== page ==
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ARS Home » Pacific West Area » Pullman, Washington » Animal Disease Research » Research » Publications at this Location » Publication #183662


item Hoesing, Lynn
item O'Rourke, Katherine
item Suarez, Carlos
item Alverson, Janet
item Knowles Jr, Donald

Submitted to: NeuroReport
Publication Type: Peer Reviewed Journal
Publication Acceptance Date: 1/12/2006
Publication Date: 2/6/2006
Citation: Hoesing, L.M., Baszler, T.V., O'Rourke, K.I., Suarez, C.E., Bakko, M., Alverson, J., Knowles, Jr., D.P. 2006. Fewer PrPc myeloid-based cells in sheep with the prion resistant genotype. NeuroReport. 17(2):125-129.

Interpretive Summary: Scrapie is part of a group of neurodegenerative diseases called transmissible spongiform encephalopathies (TSE’s) or prion diseases. Numerous sheep with genes that encode prion protein form 171QQ have developed scrapie. Only a handful of sheep with genes that encode form 171RR have developed scrapie. One reason for this disease difference between sheep of different prion genetics could be due to differences in expression levels of the prion protein on the surface of monocytes and microglia cell types. Monocytes differentiate to macrophages and microglia, and both of these differentiated cell types accumulate prion in susceptible sheep. This study showed that there were fewer prion protein molecules on microglia and monocytes in sheep with the 171RR form than in sheep with the 171QQ form. This suggests that the amount of prion protein on these cell types regulates prion accumulation in sheep.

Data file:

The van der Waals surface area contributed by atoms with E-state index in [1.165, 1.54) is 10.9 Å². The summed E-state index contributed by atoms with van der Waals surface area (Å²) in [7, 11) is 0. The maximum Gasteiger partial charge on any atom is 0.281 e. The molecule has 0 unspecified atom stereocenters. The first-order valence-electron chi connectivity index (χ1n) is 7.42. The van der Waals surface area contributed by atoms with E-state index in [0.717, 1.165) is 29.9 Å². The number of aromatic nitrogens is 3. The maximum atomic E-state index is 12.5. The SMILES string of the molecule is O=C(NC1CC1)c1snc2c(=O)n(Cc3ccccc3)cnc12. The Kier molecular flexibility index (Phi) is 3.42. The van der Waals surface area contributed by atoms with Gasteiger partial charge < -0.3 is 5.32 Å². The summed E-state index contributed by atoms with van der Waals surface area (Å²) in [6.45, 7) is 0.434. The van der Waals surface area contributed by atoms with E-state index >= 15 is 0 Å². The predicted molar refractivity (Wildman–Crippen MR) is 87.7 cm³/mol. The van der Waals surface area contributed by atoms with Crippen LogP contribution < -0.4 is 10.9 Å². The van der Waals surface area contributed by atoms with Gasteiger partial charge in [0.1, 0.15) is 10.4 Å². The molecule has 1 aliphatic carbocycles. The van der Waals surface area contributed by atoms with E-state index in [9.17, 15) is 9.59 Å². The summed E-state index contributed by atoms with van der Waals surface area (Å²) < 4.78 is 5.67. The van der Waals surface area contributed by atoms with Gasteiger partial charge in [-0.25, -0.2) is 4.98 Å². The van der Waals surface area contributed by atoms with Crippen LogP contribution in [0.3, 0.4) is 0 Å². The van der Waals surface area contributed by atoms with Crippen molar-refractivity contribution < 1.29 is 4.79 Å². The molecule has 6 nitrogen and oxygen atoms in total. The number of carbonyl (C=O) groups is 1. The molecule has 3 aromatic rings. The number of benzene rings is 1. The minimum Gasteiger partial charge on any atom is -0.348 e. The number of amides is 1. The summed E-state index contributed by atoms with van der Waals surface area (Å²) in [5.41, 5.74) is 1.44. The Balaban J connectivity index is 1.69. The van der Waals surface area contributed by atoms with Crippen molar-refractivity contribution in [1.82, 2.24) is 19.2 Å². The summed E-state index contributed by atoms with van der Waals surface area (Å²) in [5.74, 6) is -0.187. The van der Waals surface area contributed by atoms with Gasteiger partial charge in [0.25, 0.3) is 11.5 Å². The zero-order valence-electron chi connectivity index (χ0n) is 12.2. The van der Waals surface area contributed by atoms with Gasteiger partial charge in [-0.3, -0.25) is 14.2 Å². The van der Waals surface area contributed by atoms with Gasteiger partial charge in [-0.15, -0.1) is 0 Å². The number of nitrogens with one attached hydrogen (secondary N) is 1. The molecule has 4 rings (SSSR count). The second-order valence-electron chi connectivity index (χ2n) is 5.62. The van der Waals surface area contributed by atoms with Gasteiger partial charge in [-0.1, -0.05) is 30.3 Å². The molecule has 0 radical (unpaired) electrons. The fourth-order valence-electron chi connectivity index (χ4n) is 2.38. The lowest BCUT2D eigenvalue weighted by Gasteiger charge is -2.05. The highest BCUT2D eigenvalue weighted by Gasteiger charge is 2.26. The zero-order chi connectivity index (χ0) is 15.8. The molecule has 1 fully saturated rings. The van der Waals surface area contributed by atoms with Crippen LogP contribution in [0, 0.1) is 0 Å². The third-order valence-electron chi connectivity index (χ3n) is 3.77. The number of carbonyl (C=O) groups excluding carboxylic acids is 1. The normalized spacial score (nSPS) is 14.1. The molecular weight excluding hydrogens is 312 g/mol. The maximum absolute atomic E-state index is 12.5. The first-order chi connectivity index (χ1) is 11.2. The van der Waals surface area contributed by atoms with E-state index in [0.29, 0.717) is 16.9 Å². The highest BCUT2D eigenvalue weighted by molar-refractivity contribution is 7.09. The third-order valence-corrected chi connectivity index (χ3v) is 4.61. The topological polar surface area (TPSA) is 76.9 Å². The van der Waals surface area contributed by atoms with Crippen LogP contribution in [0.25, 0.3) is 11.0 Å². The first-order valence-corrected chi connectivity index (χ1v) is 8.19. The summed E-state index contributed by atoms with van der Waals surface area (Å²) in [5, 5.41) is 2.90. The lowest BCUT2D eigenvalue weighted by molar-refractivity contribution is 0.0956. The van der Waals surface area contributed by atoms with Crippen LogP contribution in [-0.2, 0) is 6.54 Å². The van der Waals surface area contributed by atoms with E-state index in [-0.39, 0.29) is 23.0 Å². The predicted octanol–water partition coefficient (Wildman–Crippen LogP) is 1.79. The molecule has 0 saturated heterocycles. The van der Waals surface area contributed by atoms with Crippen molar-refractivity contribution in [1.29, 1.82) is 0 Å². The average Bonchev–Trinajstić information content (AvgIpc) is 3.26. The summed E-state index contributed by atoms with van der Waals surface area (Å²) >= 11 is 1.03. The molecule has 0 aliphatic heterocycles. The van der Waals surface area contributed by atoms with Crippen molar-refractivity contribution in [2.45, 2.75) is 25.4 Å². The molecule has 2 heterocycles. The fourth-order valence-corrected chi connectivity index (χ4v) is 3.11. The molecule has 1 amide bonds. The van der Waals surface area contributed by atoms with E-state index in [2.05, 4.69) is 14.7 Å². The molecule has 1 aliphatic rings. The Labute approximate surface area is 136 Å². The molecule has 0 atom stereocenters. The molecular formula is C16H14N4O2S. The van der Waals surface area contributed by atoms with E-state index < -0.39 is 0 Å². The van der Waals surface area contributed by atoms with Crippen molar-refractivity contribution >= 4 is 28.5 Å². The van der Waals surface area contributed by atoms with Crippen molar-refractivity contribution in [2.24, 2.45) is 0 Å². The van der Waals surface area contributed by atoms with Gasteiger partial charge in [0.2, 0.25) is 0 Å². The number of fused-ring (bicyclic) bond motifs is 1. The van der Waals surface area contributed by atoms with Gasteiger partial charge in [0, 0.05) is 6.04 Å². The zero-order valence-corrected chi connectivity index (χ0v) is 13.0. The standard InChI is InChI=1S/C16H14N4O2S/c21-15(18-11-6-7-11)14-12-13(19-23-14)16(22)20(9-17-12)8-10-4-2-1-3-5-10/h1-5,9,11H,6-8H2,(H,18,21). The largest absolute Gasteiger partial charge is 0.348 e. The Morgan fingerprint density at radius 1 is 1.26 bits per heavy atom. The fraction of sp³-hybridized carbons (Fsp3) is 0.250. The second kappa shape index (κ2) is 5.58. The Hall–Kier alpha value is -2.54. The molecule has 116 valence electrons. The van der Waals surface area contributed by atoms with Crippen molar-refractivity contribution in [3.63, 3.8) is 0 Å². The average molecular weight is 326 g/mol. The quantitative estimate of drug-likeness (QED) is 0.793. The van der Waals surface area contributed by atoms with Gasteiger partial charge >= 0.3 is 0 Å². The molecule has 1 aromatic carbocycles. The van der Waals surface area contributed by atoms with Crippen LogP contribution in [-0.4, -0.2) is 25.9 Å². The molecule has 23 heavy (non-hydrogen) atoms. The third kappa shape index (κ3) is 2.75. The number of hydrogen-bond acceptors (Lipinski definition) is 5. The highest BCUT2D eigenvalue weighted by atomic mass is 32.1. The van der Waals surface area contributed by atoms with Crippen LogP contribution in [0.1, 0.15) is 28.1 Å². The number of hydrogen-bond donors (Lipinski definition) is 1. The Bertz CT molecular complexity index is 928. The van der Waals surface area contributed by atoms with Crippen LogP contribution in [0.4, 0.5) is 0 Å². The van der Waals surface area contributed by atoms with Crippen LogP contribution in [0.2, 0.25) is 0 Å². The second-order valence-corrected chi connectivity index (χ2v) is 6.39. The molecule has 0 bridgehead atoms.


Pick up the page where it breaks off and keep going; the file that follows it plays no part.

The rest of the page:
Technical Abstract: Background and Objectives. Scrapie, a prion disease of sheep, is characterized by the conversion of a normal, cellular prion protein (PrPc) to an abnormal partially protease-resistant prion protein (PrPSc). The sheep prion gene (PRNP) that encodes PrPc is a determinant and a predictor of prion disease. Whereas there have been numerous sheep with PRNP genetics that encode for 171QQ that develop scrapie, there have been relatively few cases of sheep with PRNP genetics that encode for 171RR with scrapie disease. Since microglia and macrophages accumulate PrPSc in scrapie-infected sheep, we examined microglia, resident brain tissue macrophages, and peripheral blood monocytes, a precursor of macrophages, for differences in cell surface PrPc expression between sheep with 171QQ, 171QR, or 171RR PRNP genetics. Design and Methods. Microglia and peripheral blood mononuclear cells (PBMC) were isolated from sheep with the PRNP diploid genetics of AA136RR154QQ171, AA136RR154QR171 and AA136RR154RR171. Cells were examined for the presence of cell surface PrPc and various cell surface markers using immunocytochemistry and analyzed using flow cytometric analysis. Results. There were statistically (±1 standard deviation) decreased numbers of PrPc positive microglia and CD14 positive monocytes from sheep with 171RR PRNP genetics than from sheep with either 171QR or 171QQ PRNP genetics. In addition, by using the difference in mean fluorescence intensity (MFI), less PrPc molecules on the cell surface of immortalized microglia and CD14 positive monocytes were observed from sheep with 171RR PRNP genetics than from sheep with either 171QR or 171QQ PRNP genetics. Interpretation and Conclusions. One possibility for the lack of PrPSc accumulation in brains and lymph nodes of scrapie-exposed sheep with 171RR PRNP genetics is due to fewer PrPc positive cells or less PrPc on the surface of myeloid-derived cells available for conversion of PrPc to PrPSc.